Angioedema is a term used to describe an allergic reaction. According to Healthline, this allergic reaction “is a form of swelling in the deep part of the skin’s inner layer and below.” It results after the skin comes in contact with some kind of irritation which causes histamine and other chemicals to be released in to the bloodstream. “This can cause sudden swelling underneath your skin, either with or without hives,” writes Healthline. Angioedema typically affects the lips and eyes, but can also occur in the hands, feet, and throat.
While the symptoms of angioedema are similar to hives, this allergic reaction happens below the skin’s surface. It can cause symptoms like “large, thick, firm welts, swelling and redness, pain or warmth in the affected areas, [and] swelling in the lining of the eye.”
Too Much Sodium
You might not realize it, but your kidneys are constantly working to maintain a delicate balance of sodium and water in the body by filtering the blood all day long, “pulling toxins and unwanted fluid and sending them to your bladder,” writes Healthline.
When we consume too much sodium it makes it hard for the kidneys to remove this unwanted fluid. “This allows fluid to build up in your system, where it may collect in certain areas, including your hands,” adds the source. While it might not seem like that big of a deal, fluid buildup forces the heart to work harder to circulate blood, causing an increase in blood pressure. This can lead to high blood pressure which puts “extra pressure on your kidneys and prevents them from filtering fluid.”
Raynaud’s disease is a rare condition that causes the arteries to narrow which limits the circulation of blood. According to Prevention, while the cause behind this condition isn’t completely understood, there are several known triggers including cold temperatures, stress, injuries to the hands, tissue damage, and even certain drugs such as high blood pressure or migraine medications. It’s also more common in women than men, says Dr. Utset.
People who have Raynaud’s disease will experience swelling, in addition to pain, prickling, numbness, and even color changes in their skin. These symptoms will occur in the fingers and toes when circulation returns, either from warming up or decreasing stress. “When an ‘attack’ comes on, your fingers may first turn ghostly white, but other parts of your body can also be impacted, such as your nose, lips, or ears,” writes the source.
Lymphedema causes swelling due to a buildup of lymph fluid. This happens when the lymph system doesn’t drain properly and is often a side effect of cancer treatment.
WebMD explains that women with breast cancer are at a higher risk because they have lymph nodes in their armpit removed during treatment. The removal of these lymph nodes upsets the flow of lymph which can cause swelling in the hands and arms.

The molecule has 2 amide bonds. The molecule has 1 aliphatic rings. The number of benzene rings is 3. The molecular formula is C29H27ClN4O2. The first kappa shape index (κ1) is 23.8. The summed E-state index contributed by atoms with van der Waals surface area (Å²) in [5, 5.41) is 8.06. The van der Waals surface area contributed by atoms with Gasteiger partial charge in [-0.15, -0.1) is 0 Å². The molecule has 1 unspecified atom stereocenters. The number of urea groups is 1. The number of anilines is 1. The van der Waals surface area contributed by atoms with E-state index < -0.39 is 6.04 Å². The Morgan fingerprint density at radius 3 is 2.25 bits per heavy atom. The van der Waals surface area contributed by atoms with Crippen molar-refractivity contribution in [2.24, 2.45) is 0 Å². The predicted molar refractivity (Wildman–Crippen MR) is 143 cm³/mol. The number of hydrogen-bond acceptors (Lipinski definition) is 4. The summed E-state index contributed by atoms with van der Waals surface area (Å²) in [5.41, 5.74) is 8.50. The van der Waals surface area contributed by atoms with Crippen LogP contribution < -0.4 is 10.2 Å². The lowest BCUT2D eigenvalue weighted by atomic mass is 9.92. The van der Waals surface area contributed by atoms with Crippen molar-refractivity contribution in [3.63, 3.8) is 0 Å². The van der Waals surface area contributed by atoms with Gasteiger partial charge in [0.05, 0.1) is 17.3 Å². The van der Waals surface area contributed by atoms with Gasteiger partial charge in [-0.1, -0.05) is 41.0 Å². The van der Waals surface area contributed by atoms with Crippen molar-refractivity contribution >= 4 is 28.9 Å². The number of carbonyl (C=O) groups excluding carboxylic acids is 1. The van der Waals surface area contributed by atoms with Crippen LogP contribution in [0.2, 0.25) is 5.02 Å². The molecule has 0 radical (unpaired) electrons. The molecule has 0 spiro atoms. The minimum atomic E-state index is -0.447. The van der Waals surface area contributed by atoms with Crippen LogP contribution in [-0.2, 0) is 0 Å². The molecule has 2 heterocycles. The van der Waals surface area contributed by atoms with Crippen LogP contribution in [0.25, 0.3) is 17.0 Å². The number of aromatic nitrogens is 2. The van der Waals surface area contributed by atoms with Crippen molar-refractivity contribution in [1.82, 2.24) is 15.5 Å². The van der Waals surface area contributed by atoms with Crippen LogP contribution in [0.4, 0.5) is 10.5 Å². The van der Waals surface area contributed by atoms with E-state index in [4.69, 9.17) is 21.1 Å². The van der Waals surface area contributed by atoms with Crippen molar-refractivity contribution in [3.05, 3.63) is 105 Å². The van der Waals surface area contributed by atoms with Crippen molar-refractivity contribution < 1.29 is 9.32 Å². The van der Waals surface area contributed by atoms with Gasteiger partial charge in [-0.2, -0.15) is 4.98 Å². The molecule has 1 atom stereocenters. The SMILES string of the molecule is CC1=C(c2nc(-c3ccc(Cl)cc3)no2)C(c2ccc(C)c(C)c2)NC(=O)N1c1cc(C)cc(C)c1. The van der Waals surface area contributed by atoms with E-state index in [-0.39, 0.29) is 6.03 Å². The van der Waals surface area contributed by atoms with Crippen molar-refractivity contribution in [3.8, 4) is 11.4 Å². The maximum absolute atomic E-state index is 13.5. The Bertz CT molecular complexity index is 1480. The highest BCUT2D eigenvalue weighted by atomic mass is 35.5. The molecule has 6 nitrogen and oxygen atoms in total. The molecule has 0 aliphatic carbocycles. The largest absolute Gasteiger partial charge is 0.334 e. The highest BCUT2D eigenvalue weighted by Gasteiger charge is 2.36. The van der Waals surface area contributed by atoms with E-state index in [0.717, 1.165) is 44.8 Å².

If a person is undergoing radiation treatment, this can make the problem worse. Lymphedema can also happen after cancer treatment has finished (in this case it’s called secondary lymphedema), and while it cannot be cured, with the right treatment it can be managed.
Side Effect of Medication
Certain medications can cause swelling in the fingers or hands. Medications like high blood pressure drugs, OTC pain meds, diabetes medications, steroids, and birth control pills have all been known to cause swelling in the hands as a general side effect, says Dr. Vyas when talking to Prevention.
WebMD adds that swollen or puffy fingers from medication isn’t usually cause for concern, but you can talk to your doctor if you’re worried.
The kidneys are responsible for cleansing the body by removing excess fluid and toxins. When they aren’t functioning properly, one of the first signs is puffiness in the fingers, feet, and around the eyes.
“When your kidneys aren’t filtering what needs to go out, the fluid stays within you,” says Dr. Vyas to Prevention. “The kidneys also help regulate the electrolytes in our body, so any type of kidney disease or kidney issue can affect this process.”
People with diabetes or high blood pressure are at a higher risk for developing kidney disease. The best way to prevent kidney disease is to properly treat and manage these conditions. In severe cases, a kidney transplant or dialysis may be necessary.
Scleroderma is an autoimmune disease that causes the body to make too much of the protein collagen. “This thickens and hardens the skin and can affect other body parts too,” writes WebMD.
The symptoms associated with scleroderma include stiff and swollen fingers and can be experienced in different severities for each person. Some people may have mild symptoms, while others are more serious. Even though this condition is incurable, it can be treated, says WebMD.
Nicknamed the “rich man’s disease,” gout commonly affects people who eat large amounts of meat, seafood, and alcohol. While it typically affects the feet causing pain and swelling in the big toe, it is possible to get it in other joints including the fingers. “It happens when too much uric acid in your blood forms crystals in the joint,” says WebMD.
It can be treated with drugs to help ease the pain and prevent any future attacks.
Anyone with trigger finger likely knows it because this condition causes the finger to “snap like the sound of a trigger” when it’s bent or straightened. It causes swollen fingers, as well. WebMD explains that trigger finger occurs due to swelling around a tendon, usually after surgery for carpal tunnel syndrome. It’s common in people with diabetes or RA.
Trigger finger will sometimes get better on it’s own, but if it doesn’t get better, the finger may become stuck in a bent position. If this happens, seek treatment from a doctor.